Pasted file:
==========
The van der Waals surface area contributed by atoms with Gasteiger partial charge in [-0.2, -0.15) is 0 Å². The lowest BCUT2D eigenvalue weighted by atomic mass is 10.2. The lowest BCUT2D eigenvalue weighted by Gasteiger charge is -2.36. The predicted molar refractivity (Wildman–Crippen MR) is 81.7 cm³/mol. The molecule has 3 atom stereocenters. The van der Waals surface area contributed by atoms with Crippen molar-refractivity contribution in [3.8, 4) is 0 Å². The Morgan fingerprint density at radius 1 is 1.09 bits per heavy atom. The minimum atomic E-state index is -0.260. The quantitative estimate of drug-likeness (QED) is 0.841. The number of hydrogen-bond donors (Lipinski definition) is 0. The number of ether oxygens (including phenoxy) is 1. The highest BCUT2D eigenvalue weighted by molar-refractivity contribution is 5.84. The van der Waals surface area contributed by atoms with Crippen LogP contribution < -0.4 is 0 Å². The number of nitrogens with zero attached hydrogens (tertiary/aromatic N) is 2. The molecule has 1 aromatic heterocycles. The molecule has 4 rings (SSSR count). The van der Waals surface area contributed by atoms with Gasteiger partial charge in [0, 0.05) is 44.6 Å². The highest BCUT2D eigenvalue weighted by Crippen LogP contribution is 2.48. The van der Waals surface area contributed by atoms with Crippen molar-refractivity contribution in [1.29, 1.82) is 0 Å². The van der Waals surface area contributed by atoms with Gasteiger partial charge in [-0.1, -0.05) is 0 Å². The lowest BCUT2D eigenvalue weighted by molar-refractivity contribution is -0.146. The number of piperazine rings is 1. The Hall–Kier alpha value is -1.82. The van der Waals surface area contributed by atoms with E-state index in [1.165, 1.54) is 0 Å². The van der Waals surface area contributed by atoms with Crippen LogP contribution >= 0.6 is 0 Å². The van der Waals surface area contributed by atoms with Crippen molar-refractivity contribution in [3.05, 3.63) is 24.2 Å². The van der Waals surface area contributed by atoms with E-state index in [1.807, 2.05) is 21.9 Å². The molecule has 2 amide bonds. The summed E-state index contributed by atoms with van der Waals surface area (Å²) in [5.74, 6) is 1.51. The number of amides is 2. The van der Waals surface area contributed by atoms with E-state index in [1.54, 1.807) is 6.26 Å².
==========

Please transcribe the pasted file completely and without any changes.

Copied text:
The van der Waals surface area contributed by atoms with Gasteiger partial charge in [-0.2, -0.15) is 0 Å². The lowest BCUT2D eigenvalue weighted by atomic mass is 10.2. The lowest BCUT2D eigenvalue weighted by Gasteiger charge is -2.36. The predicted molar refractivity (Wildman–Crippen MR) is 81.7 cm³/mol. The molecule has 3 atom stereocenters. The van der Waals surface area contributed by atoms with Crippen molar-refractivity contribution in [3.8, 4) is 0 Å². The Morgan fingerprint density at radius 1 is 1.09 bits per heavy atom. The minimum atomic E-state index is -0.260. The quantitative estimate of drug-likeness (QED) is 0.841. The number of hydrogen-bond donors (Lipinski definition) is 0. The number of ether oxygens (including phenoxy) is 1. The highest BCUT2D eigenvalue weighted by molar-refractivity contribution is 5.84. The van der Waals surface area contributed by atoms with Crippen LogP contribution < -0.4 is 0 Å². The number of nitrogens with zero attached hydrogens (tertiary/aromatic N) is 2. The molecule has 1 aromatic heterocycles. The molecule has 4 rings (SSSR count). The van der Waals surface area contributed by atoms with Gasteiger partial charge in [0, 0.05) is 44.6 Å². The highest BCUT2D eigenvalue weighted by Crippen LogP contribution is 2.48. The van der Waals surface area contributed by atoms with Crippen molar-refractivity contribution in [1.29, 1.82) is 0 Å². The van der Waals surface area contributed by atoms with Gasteiger partial charge in [-0.1, -0.05) is 0 Å². The lowest BCUT2D eigenvalue weighted by molar-refractivity contribution is -0.146. The number of piperazine rings is 1. The Hall–Kier alpha value is -1.82. The van der Waals surface area contributed by atoms with E-state index in [1.165, 1.54) is 0 Å². The van der Waals surface area contributed by atoms with Crippen LogP contribution >= 0.6 is 0 Å². The van der Waals surface area contributed by atoms with Crippen molar-refractivity contribution in [3.05, 3.63) is 24.2 Å². The van der Waals surface area contributed by atoms with E-state index in [1.807, 2.05) is 21.9 Å². The molecule has 2 amide bonds. The summed E-state index contributed by atoms with van der Waals surface area (Å²) in [5.74, 6) is 1.51. The number of amides is 2. The van der Waals surface area contributed by atoms with E-state index in [1.54, 1.807) is 6.26 Å².